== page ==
It was like a scene straight out of an action film. On July 26, when three suspected terrorists stormed into the Dinanagar police station in Gurdaspur in Punjab, the first thing on everyone's mind was to secure the safety of the civilians in the area.
Once inside, the terrorists started firing and moved to the adjoining police barracks. That is when a police officer spotted two children inside a building barely ten metres from the barracks.
The children were not fully aware of the danger they were in. When the officer approached them through one of the windows, they were laughing. The officer reprimanded them and asked them if there were any more people inside the building. The children told him it was just the two of them. The officer quickly brought them to safety.
Terrorism is not new to Punjab, which was once plagued by the Khalistan movement. However, post the defeat of the pro-Khalistan militant groups in 1993, Punjab did not witness any major terror incidents. So, when the latest attack happened, everyone was shocked. But the police quickly swung into action.
“Knowing well the methods adopted by the Army and the National Security Guard in such situations, it was decided to bring on the Punjab Police's Special Weapons and Tactics team, which was formed four years ago with the help of Israeli security agencies,” said a senior police officer.
Dinanagar station house officer Mukhtiar Singh held the fort till help arrived. Soon, superintendent of police (detective) Baljit Singh joined him and took charge of the operation. “The terrorists were heavily armed with AK-47s and rocket launchers of Chinese make. They were using bullets that could pierce a vehicle,” said Ishwar Chandra Sharma, inspector general of police, border zone, who commanded the SWAT team when it arrived at the scene.
By then Baljit Singh had shot down one terrorist. “He had taken position on the fifth floor of a nearby eye hospital and was firing from there, which was an advantageous position as it was about five metres above the target [the building where the terrorists were holed up],” said Sharma.
During the firing, Baljit Singh was hit by a bullet on the forehead and he fell dead. It became clear that the siege could go on for hours. So, why was the Army and the NSG not pressed into service? “In this operation, we did not require the help of the Army,” said Director General of Police Sumedh Singh Saini. “The operation was carried out by the Punjab Police officers and jawans.”
The Punjab Police had faith in the SWAT commandos. “The Punjab Police officers have seen such situations and on many occasions dealt with them. We are capable enough,” said Sharma. “Once the operation was over, we called the Army to defuse the bombs and other ammunition left behind by the terrorists.”
Another police officer, however, said the Army did more than just diffusing bombs. “After Baljit Singh’s death, a small unit of the Army stationed itself atop a five-storey building, which helped immensely in the operation, as it provided cover firing to the SWAT commandos,” said the officer.
This was the SWAT team's first-ever anti-terrorism operation since its inception in 2011. And, it did quite well as none of its commandos were injured or killed. The unit consists of about 80 highly trained elite commandos who have lethal weapons and know how to strike with precision.
Luck also played a role in the success of the operation. When the terrorists struck, 28 SWAT commandos were attending a training camp organised jointly with the NSG in Amritsar, 80km away from Dinanagar. They were carrying only light weapons, but they rushed to the spot to take control of the situation. Later, heavy weaponry was sent to them from Chandigarh.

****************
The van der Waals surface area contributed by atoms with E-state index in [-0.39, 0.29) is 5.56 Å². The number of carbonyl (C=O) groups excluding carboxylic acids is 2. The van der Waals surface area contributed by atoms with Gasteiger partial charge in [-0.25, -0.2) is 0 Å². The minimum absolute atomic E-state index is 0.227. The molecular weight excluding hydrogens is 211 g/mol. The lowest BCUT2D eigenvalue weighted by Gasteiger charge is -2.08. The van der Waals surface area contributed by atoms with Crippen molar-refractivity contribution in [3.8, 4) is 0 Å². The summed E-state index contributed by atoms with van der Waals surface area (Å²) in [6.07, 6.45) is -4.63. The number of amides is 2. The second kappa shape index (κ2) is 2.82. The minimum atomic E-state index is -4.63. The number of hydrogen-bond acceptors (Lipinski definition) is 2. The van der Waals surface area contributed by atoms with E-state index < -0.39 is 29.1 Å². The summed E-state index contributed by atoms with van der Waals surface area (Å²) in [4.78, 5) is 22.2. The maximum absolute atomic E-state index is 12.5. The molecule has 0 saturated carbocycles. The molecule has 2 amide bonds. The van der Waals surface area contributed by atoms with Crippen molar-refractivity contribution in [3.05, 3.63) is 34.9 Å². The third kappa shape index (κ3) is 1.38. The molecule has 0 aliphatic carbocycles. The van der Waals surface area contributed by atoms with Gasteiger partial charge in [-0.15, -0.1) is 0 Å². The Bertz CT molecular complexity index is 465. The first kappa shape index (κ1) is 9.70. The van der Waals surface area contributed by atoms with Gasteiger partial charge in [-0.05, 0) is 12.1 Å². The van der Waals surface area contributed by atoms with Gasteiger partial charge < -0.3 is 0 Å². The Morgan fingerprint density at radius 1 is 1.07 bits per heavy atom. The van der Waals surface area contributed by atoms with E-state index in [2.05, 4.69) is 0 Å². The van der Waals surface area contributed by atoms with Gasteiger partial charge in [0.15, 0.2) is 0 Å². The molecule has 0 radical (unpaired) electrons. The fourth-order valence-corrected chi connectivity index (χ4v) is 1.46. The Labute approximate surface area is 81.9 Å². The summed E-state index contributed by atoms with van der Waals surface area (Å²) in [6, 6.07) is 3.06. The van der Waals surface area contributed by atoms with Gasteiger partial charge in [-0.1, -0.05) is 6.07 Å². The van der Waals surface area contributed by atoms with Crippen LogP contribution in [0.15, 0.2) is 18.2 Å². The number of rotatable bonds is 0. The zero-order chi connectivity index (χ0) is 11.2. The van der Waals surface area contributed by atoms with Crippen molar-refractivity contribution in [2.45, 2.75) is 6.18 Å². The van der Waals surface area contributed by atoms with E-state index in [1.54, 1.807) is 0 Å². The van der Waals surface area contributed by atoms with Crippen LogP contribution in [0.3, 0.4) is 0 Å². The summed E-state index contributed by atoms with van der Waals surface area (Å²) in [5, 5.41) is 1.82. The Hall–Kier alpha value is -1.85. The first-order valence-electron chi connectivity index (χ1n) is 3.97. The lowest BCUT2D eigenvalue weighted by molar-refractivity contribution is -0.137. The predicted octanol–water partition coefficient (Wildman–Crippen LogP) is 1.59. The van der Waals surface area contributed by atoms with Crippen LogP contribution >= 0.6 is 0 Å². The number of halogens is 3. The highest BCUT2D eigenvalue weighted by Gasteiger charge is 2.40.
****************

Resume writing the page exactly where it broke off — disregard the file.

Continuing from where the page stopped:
“We are trained to engage in battle in any condition,” said a commando. “It is not that we do not have bulletproof jackets and helmets. But since the situation demanded, we launched the operation with whatever little we had.”
Initially, there were reports that the gun battle was prolonged in the hope of catching at least one of the terrorists alive. The police, however, denied it. “The gun battle was so fierce that it was impossible to catch them alive,” said Sharma. “It was clear that they had no plans to surrender because they fired nonstop till the very end. Basically, they were suicide attackers. Had we tried to catch them alive, we would have lost more officers.” Apart from Baljit Singh, the Punjab Police lost three other officers.
In New Delhi, Home Minister Rajnath Singh held a high-level meeting with senior security and intelligence officers. He spoke to Punjab Chief Minister Parkash Singh Badal and assured him help from the Centre.
There is speculation that the terrorists belonged to Lashkar-e-Taiba and had the backing of Pakistan’s Inter-Services Intelligence. “Guarding the border is not the responsibility of the state government,” said Badal. “It is for sure that they had come from across the border. We need to plug the holes along the border with Pakistan.”
The Centre, meanwhile, has asked the states to beef up security. “There are specific intelligence inputs suggesting that at least two more such groups are waiting on the border to cross over from Pakistan,” said a senior home ministry officer.
But why did they strike in Punjab? “We have credible intelligence input that the ISI is making serious efforts to revive militancy in Punjab,” said a home ministry officer.
Sources said following an interrogation of two Sikh militants, Jagtar Singh Tara and Harminder Singh alias Mintoo, who were arrested recently after being extradited from Thailand, it was revealed that the ISI was putting pressure on them to revive militancy in the state. The incident, however, is unlikely to derail the scheduled talks between National Security Adviser Ajit Doval and his Pakistani counterpart Sartaj Aziz.